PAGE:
Long overdue – as we are already some 1000 km further south in Bolivia now – we finally managed to put together our experiences in Lima:
How can you characterize a city with over 7 mn inhabitants – right, you can’t, because it’s too different in itself. Through the days we spent there we only saw a snapshot of some of the city, e.g. the district of Miraflores where our hostal was and the city center.
Overall we liked Lima, especially for it’s nice cafes in Miraflores and the especially good food in one of Perus most famous restaurants (Iris might write a special about dining in the most expensive places available… ), but that said, it’s more a place we can imagine to live rather than something for sightseeing/travel as the city is BIG and the sights are well spread across…
Special thanks of this edition goes to Alejandro, who was giving us really good tips for THE locations (and restaurants) to go in Lima *smiley smiling*
Old city – Sightseeing
Lima still contains some really nice collonial houses, especially around the Plaza de Armas (nearly all cities in Latin America have a place called like that, comparable to the German “Hauptstrasse” in every town).
Museo de la Nacion
We have read in various guidebooks and even in the internet, that the Museo de la Nacion hosts a really good collection that can give you an overview over the various cultures that inhabitet Peru over the centuries – whereas visiting a site itself often only reveals something about their creators.
To get there we decided to experience a ride with the local public transport system – named mini busses. Sounds easy? Yes, I am sure it is easy if you are either a local or at least speak Spanish. The guidebooks say the mini busses show their destination via signs in their windshields…well not sure where the authors of that guide books have been, but in the mini busses we saw the destination was indicated by people shouting out of the side door…and was a little hard to determine, whether its the right one or not *smiley winking*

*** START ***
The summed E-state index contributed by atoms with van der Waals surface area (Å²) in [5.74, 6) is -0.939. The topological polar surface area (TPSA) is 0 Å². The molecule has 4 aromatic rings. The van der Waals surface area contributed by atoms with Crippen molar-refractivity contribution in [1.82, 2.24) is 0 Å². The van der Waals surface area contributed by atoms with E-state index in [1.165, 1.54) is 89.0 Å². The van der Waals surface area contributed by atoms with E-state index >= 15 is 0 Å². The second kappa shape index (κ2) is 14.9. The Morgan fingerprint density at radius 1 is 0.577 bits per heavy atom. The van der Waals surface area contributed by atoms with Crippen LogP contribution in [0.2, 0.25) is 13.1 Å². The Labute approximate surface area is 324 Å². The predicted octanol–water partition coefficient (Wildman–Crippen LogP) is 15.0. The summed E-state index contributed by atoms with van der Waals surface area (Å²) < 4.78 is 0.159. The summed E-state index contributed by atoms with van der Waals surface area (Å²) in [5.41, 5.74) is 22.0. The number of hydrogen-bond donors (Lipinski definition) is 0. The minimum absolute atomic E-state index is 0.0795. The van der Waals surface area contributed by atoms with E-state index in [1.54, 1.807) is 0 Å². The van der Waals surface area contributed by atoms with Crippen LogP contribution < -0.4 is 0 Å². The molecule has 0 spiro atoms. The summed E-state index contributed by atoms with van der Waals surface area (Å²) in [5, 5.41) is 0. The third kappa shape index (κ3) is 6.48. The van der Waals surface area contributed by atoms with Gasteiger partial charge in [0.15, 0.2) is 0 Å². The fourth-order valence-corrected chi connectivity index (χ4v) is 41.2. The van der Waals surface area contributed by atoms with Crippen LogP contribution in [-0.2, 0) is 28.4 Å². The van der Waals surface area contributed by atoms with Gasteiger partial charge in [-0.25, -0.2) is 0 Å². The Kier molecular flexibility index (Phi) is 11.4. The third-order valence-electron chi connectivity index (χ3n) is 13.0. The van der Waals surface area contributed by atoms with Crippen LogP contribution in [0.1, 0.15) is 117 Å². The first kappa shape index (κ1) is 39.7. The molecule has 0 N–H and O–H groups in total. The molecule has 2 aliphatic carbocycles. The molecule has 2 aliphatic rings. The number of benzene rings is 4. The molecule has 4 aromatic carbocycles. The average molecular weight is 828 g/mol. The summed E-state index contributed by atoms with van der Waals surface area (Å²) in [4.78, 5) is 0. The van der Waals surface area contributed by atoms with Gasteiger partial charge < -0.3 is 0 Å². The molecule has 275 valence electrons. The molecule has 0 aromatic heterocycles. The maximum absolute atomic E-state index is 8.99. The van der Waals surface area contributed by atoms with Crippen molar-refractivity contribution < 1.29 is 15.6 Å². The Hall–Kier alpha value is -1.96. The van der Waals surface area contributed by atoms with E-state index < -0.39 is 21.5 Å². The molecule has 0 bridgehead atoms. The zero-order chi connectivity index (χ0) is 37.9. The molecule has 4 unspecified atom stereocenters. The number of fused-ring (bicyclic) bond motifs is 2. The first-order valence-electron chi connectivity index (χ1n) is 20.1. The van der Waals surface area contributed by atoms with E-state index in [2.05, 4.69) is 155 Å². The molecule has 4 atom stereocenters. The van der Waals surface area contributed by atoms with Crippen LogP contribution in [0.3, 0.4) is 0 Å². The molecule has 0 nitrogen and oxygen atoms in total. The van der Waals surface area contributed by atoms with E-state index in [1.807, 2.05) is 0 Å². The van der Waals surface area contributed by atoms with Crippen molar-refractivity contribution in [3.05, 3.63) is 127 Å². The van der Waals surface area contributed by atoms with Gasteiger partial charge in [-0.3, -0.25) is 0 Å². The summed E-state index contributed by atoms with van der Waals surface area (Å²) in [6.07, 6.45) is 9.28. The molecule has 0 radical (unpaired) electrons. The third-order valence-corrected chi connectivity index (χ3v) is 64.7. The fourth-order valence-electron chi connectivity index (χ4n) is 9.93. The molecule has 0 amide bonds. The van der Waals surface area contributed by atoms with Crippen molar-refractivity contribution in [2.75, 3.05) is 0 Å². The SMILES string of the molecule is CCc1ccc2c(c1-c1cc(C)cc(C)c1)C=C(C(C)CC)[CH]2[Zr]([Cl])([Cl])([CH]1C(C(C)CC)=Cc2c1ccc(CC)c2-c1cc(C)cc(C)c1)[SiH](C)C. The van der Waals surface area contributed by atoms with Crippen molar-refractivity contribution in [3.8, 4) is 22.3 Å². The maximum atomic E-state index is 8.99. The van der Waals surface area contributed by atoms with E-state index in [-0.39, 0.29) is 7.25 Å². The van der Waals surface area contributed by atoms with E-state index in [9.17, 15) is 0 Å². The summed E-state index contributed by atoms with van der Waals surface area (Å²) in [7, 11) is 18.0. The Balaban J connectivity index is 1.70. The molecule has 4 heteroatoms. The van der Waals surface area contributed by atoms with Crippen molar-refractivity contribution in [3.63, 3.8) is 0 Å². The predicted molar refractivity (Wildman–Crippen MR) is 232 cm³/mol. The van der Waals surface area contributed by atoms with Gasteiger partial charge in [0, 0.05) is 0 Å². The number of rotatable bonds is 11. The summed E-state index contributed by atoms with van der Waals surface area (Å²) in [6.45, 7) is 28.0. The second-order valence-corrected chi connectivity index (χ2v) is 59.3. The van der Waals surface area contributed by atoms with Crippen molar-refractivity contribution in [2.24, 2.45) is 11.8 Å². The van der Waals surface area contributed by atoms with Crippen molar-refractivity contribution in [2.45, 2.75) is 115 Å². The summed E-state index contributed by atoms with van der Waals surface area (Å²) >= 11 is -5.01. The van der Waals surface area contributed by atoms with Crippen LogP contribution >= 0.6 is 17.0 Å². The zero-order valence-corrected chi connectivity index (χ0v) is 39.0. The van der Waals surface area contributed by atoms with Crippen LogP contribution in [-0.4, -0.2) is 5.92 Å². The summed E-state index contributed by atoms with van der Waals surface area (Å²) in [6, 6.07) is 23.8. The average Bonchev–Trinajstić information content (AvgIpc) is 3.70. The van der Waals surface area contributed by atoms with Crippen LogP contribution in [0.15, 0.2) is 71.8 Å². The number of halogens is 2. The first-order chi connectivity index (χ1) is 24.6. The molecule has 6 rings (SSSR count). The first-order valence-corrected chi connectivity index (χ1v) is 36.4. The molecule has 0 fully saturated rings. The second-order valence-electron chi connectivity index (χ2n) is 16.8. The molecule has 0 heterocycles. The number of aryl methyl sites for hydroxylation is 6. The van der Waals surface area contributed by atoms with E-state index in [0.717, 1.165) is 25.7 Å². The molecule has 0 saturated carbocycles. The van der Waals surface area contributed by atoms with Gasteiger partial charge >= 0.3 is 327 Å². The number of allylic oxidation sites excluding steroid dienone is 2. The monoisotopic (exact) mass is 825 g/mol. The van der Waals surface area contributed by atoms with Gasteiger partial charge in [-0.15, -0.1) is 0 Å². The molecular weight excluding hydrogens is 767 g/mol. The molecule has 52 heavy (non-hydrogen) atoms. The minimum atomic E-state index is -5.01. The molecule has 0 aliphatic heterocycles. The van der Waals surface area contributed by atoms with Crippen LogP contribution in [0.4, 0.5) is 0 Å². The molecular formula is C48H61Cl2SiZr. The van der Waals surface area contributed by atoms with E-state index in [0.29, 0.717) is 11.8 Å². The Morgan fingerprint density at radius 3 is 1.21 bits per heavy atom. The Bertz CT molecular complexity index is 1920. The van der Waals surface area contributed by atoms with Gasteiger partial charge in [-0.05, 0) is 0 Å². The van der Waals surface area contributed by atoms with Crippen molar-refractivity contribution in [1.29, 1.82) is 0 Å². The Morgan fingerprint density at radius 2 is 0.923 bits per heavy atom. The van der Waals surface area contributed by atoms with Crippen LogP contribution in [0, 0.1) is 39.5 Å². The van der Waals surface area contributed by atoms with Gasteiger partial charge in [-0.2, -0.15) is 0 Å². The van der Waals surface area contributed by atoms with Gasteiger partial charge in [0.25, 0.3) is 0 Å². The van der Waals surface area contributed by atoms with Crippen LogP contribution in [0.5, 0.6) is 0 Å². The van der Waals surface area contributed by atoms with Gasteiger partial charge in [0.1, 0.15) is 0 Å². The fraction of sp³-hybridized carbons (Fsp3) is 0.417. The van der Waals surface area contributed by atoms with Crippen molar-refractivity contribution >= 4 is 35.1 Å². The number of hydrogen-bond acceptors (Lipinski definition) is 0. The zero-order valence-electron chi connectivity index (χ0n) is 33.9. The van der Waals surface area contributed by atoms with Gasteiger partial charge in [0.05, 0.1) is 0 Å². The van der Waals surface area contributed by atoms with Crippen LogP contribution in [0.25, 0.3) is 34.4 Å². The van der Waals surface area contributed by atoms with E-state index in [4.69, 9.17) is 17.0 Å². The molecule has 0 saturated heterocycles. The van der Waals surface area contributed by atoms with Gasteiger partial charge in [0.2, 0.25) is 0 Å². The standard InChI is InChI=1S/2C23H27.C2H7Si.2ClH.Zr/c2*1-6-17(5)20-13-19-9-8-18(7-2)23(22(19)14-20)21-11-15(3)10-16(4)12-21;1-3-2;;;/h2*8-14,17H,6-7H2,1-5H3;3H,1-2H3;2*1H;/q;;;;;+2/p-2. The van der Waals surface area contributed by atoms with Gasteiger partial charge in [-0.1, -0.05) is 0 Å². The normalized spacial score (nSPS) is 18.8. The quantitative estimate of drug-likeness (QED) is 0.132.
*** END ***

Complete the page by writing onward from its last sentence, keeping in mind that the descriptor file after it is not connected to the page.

That said, we made our way to the museum – and are still proud of having saved a minimum of 7 Soles (less than 2 EUR) for the round-trip against a taxi *smiley smiling*
The museum itself was quite a disappointment to be honest…the descriptions (even in Spanish) lack the basics and the items on display seems to be in no specific order. Additionally it seemed, that a lot of the items that have been here some time ago are still not there anymore – even Spanish speaking visitors were searching their way around as much as we were *smiley sad*
LarcoMar – Relaxing coffees and more
Being “on the road” for more than a month now, we decided, that it was time for a (European) “normal” chill out day *smiley smiling*
With “LarcoMar” Miraflores hosts just the right place for that… a shopping center bursting with coffee places… all offering free WiFi (= WLAN).
Museo Raffael Larco Herrera
Yet after our experience we’ve not been sure about doing a last museum…but it definitely was worth the nearly 10 USD entry fee – well ligthed and described Museo Raffael Larco Herrera was worth the detour to the bus station.
Detour? Yes, detour…our taxi driver had no clue where to go and overall seemed to be around the first time in his city – even I was telling him that we needed to go the other direction for increasing block numbers, but he went on and on and on… before asing another taxi driver who was pointing exactly the direction I was since 5 or 6 blocks… but as the price was fixed up front we didn’t care too much
And additionally they have a “special” collection of ancient pottery – so special, that in catholic Peru this collection got removed from the central building into an annex with seperate entry…
Yes, it is a collection of quite explicit erotic material…you don’t believe me? Well, have a look on your own…this might have been an ancient “Beate Uhse” catalogue, or even more *smiley winking*
Taking pictures seemed to be allowed, at least nobody showed up saying: “Can you please stop taking pictures of this #$!?*”…anybody under 18 in this forum?
That was nearly 4 days in Lima!
Next stop: Nasca – and the famous lines in the dessert